You can add an SD card to each hive and swap out chips as you do the physical inspections you will be doing anyway. I get SD modules from LC Tech in China, below costs I see on eBay. If you're okay about soldering, a micro-SD to full SD adapter (the thing they usually sell with a micro-SD chip so it can fit & work in a full size slot) can be turned into a module with a few resistors for voltage dividers.. that you only need for 5V operation. If you run your AVR's at 3.3V (I think you can at 8 MHz, know you can't at 16.) then you can wire the SD adapter direct.
I think that SD would be cheaper than long cable runs and the chips you'd need to handle the extra voltage required for long cable runs. Also with cables, you need something running all the time to receive data.
Nick Gammon on multitasking Arduinos:
1) http://gammon.com.au/blink
2) http://gammon.com.au/serial
3) http://gammon.com.au/interrupts

kasslloyd

The main issue here is the data needs correlated with other data sets by a timestamp, so the weight for example, and weather data, and bee counter, all need the same time stamp. Easiest way I think is to collect it all from the same computer. If everything is collecting on it's own then it's easy for these things to drift since they're not extremely accurate clocks.. ;-\

As for RFID chips... they'd have to be cheap (~$1 each) and I don't think they are.


terryking228

Quote
Yourduino wants $1.50 for a single DS18B20. Want to bet Terry King would give you a volume discount on 100+?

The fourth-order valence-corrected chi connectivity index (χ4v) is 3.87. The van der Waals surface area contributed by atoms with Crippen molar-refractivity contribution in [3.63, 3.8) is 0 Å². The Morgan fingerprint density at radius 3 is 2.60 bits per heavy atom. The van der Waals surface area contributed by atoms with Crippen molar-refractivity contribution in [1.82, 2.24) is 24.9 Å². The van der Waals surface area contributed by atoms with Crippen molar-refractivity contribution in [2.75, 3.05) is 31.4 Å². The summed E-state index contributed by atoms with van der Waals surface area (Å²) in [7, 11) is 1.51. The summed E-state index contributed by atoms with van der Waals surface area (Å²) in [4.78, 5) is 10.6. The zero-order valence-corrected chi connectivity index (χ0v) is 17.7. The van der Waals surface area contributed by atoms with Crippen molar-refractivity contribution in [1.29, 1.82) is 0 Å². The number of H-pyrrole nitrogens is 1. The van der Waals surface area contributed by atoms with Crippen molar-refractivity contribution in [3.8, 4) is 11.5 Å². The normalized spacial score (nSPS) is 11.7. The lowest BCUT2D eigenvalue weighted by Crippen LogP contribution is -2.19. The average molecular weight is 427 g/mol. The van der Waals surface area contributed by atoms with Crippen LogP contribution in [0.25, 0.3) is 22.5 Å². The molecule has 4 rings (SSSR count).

http://yourduino.com/sunshop2/index.php?l=product_detail&p=134


Yes, I'll do that; Kass, you'll see an email from me soon. 

About DS18B20; you can put MANY on a cable with +5, Gnd and Signal wires. Some have used shielded twisted pair with the shield as ground.  The occasional bypass capacitor from +5 to ground is a good idea.

Usually cable capacitance and distance/delay are issues, but in your case both are small.

Since your time per update is "long" there is not problem with an individual DS18B20 taking 500ms or so to return value, and I expect that you could put dozens of DS18B20s on one circuit. So maybe your architecture is the occasional master frame, with 3-pin connectors that point up and down on several 'slave' (Drone?) frames. You could probably use simple .1 inch IC type sockets and pins for low cost. The internal hive environment is pretty benign, right??